Two years ago, Steve Presnal’s dream came true when he embarked on a hunt for Siberian ibex in Kyrgyzstan’s Tian Shan Mountains. With two friends, the 49-year-old from the US state of Wisconsin had booked a trip through an international agent who set them up with a Karakol-based hunting guide. But that guide got the three arrested.
“The hunt itself couldn’t have gone better. Each of us shot a perfect trophy ibex. But as soon as we were back at the camp, the trouble started,” Presnal said. Their guide, despite his assurances, had no permission to lead a hunt in the region.
The problem, say Kyrgyz officials eager to harness the revenues from adventure hunting, is the opaque way the business is regulated. The process breads scams, encourages poaching, and does little to protect threatened species.
Each year, the Hunting Department at Kyrgyzstan’s State Agency for Environmental Protection and Forestry establishes quotas for hunting permits proportional to game numbers in each of 74 hunting territories that cover about 70 percent of Kyrgyzstan’s territory. In 2012, the department established quotas allowing for 400 ibex permits and 70 Marco Polo sheep permits.
Hunting outfitters obtained the permits for $720 per ibex and $5,000 per Marco Polo sheep – the most popular trophy animals in Kyrgyzstan – for designated areas assigned to them by local authorities. The outfitters, who sometimes also serve as guides, then charged up to $6,000 for an ibex hunting expedition, and $25,000 to stalk Marco Polo sheep.
Due to low numbers of fauna, Presnal’s outfitter was not awarded permits in his territory in 2012. But he took Presnal and his friends hunting anyway.
Many suspect the process of distributing lands is riddled with corruption. The outfitters are supposed to manage the land, use hunting revenues to police their territories for poachers, and help conserve the big game that makes the land so valuable in the first place.
“Some areas are clearly overhunted due to bad wildlife management and poaching,” said Askar Davletbakov, a senior member of Kyrgyzstan’s National Academy of Sciences who organizes wildlife counts each year.
A new law is designed to reform the system of permits and land distribution. Under the law, which comes into force next month, 52 hunting territories will be redistributed under stricter conditions, smaller territories will be merged, and 8 million hectares of government territory will be privatized.
“Quality over quantity, a more manageable number of territories, will help improve management,” said Almaz Musaev, deputy director of the State Agency’s Hunting Department, who assisted in drafting the new legislation.
For the first time, outfitters applying to manage hunting territories will have to submit business plans outlining their wildlife management strategy. Moreover, they will not automatically receive plots for 10 years. Musaev says his office wants the territories to run like businesses that reinvest money, rather than just take profits. “Profits from guided hunting tours will flow into increasing wildlife numbers,” Musaev told EurasiaNet.org. This includes, for example, investing in monitoring, disease prevention and efforts to avoid pasture conflict with herders.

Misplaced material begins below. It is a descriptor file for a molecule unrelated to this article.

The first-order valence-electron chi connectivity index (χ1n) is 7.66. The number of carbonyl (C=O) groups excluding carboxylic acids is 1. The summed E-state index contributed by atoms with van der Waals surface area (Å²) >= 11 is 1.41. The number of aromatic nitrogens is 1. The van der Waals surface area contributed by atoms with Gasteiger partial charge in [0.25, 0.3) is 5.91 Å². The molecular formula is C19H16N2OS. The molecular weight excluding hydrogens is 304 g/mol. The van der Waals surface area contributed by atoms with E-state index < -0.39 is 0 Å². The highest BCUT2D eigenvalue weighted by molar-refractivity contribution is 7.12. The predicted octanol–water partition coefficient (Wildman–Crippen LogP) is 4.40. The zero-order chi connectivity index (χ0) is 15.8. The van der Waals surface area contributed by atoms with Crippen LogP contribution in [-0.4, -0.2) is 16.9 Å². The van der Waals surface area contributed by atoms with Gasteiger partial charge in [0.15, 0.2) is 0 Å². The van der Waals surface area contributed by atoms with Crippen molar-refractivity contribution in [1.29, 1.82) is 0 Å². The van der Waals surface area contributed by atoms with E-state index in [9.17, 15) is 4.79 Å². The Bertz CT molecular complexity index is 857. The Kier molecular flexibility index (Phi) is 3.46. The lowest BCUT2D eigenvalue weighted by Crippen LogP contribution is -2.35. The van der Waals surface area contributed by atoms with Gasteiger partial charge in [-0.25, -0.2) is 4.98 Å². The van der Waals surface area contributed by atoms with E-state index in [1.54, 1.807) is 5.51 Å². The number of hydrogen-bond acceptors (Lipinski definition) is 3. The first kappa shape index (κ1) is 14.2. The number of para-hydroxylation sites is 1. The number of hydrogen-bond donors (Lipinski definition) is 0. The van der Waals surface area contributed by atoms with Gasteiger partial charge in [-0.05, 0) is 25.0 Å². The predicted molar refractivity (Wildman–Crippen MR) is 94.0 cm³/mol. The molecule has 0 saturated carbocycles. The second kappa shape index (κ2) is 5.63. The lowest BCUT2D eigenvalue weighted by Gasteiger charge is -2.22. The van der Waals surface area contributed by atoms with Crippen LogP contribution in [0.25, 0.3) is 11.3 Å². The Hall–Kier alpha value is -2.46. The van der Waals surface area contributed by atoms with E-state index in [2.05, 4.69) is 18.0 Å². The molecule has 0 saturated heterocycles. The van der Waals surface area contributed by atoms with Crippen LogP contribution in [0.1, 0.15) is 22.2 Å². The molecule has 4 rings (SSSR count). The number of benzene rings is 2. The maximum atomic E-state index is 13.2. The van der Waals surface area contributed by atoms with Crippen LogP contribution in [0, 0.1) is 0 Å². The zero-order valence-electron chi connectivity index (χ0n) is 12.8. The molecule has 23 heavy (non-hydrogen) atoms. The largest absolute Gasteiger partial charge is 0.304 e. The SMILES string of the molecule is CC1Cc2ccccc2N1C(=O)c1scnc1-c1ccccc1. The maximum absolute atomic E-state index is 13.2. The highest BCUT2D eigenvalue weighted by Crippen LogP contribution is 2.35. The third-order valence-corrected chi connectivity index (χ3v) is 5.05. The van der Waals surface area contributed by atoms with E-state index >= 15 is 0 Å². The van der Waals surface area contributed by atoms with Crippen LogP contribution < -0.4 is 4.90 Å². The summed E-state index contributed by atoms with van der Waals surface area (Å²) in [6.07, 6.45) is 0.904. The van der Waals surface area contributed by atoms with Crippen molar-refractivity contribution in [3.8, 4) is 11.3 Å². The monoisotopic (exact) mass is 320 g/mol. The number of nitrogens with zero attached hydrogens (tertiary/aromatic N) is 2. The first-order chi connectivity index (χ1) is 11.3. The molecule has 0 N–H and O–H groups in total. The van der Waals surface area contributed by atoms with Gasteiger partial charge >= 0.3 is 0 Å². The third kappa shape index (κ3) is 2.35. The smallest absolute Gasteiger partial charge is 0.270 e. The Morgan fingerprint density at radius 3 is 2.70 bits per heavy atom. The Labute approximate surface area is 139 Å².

Outfitters must also supply security to prevent poaching on their parcels. Though the Marco Polo sheep is listed as “nearly threatened” by the IUCN Red List of Threatened Species, its horns are popular trophies, and its meat is sold in local markets. Rangers, who currently earn as little as $50 per month, will gain enhanced powers to arrest poachers. They will also receive a 30 percent share of revenue from the newly increased fines.
A 2008 report by the United Nations Food and Agriculture Organization (FAO) describes hunting tourism globally as an important tool for nature conservation and socio-economic development in rural areas, that, when properly managed, has minimal impact. But the FAO also warns about “corruption, fraud, overshooting of quotas, bad management, loss of wildlife numbers and biodiversity,” which observers say are major problems in Kyrgyzstan and neighboring countries.
While some conservationists would prefer to see a total ban on hunting, such an approach doesn’t seem viable in a country where permission for just about anything can be obtained via a bribe.
According to the Hunting Department, each year 700 foreign hunters travel to Kyrgyzstan. Today, because of low wildlife numbers, many go home empty-handed or are led by guides to prohibited areas such as state nature reserves. The tourists are often clueless that they are breaking Kyrgyz law. International middlemen further confuse things, Musaev says, by taking a large cut from the guides, who sometimes refuse to surrender trophies until they’re paid extra.
Presnal and his friends were released the day of their arrest, after their guide paid a fine, but they never saw the skins and horns of their three prized ibex.
Karakol police told EurasiaNet.org that they had given the trophies back to the outfitter, who promised to mail them to the United States. That never happened, Presnal says.
The outfitter, Aska Tur, has disappeared and did not respond to questions posted through its website. The German company that connected Presnal with Aska Tur, Hunting Club Taiga, was not available for comment.
International hunting forums are full of complaints like Presnal’s, though there is not much the aggrieved hunters can do to redress their complaints. Despite his troubles, Presnal believes Kyrgyzstan has potential for hunters: “It’s a great country with friendly people and high-quality trophies. I would come back, but only if the government gets the problem with the outfitters under control,” he said.